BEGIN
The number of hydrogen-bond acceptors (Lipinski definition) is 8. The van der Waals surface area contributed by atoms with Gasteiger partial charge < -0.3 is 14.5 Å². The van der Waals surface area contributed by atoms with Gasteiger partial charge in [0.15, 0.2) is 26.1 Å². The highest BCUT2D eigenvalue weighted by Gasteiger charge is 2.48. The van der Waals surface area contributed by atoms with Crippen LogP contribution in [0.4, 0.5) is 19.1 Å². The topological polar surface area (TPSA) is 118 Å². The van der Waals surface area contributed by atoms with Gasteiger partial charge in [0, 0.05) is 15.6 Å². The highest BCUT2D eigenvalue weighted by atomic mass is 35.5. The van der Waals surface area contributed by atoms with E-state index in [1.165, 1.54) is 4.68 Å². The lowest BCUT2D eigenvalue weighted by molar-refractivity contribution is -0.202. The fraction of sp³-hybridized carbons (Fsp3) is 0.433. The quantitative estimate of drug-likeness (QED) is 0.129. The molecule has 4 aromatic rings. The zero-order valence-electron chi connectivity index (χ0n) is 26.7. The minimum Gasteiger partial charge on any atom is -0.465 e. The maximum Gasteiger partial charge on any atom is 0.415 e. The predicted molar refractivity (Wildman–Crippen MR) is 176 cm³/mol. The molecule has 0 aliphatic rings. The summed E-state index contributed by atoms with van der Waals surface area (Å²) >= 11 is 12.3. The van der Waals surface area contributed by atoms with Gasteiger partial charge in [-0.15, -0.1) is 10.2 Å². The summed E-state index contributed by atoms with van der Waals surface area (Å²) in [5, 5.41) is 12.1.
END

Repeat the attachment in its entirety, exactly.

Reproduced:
The number of hydrogen-bond acceptors (Lipinski definition) is 8. The van der Waals surface area contributed by atoms with Gasteiger partial charge < -0.3 is 14.5 Å². The van der Waals surface area contributed by atoms with Gasteiger partial charge in [0.15, 0.2) is 26.1 Å². The highest BCUT2D eigenvalue weighted by Gasteiger charge is 2.48. The van der Waals surface area contributed by atoms with Crippen LogP contribution in [0.4, 0.5) is 19.1 Å². The topological polar surface area (TPSA) is 118 Å². The van der Waals surface area contributed by atoms with Gasteiger partial charge in [0, 0.05) is 15.6 Å². The highest BCUT2D eigenvalue weighted by atomic mass is 35.5. The van der Waals surface area contributed by atoms with E-state index in [1.165, 1.54) is 4.68 Å². The lowest BCUT2D eigenvalue weighted by molar-refractivity contribution is -0.202. The fraction of sp³-hybridized carbons (Fsp3) is 0.433. The quantitative estimate of drug-likeness (QED) is 0.129. The molecule has 4 aromatic rings. The zero-order valence-electron chi connectivity index (χ0n) is 26.7. The minimum Gasteiger partial charge on any atom is -0.465 e. The maximum Gasteiger partial charge on any atom is 0.415 e. The predicted molar refractivity (Wildman–Crippen MR) is 176 cm³/mol. The molecule has 0 aliphatic rings. The summed E-state index contributed by atoms with van der Waals surface area (Å²) >= 11 is 12.3. The van der Waals surface area contributed by atoms with Gasteiger partial charge in [-0.15, -0.1) is 10.2 Å². The summed E-state index contributed by atoms with van der Waals surface area (Å²) in [5, 5.41) is 12.1.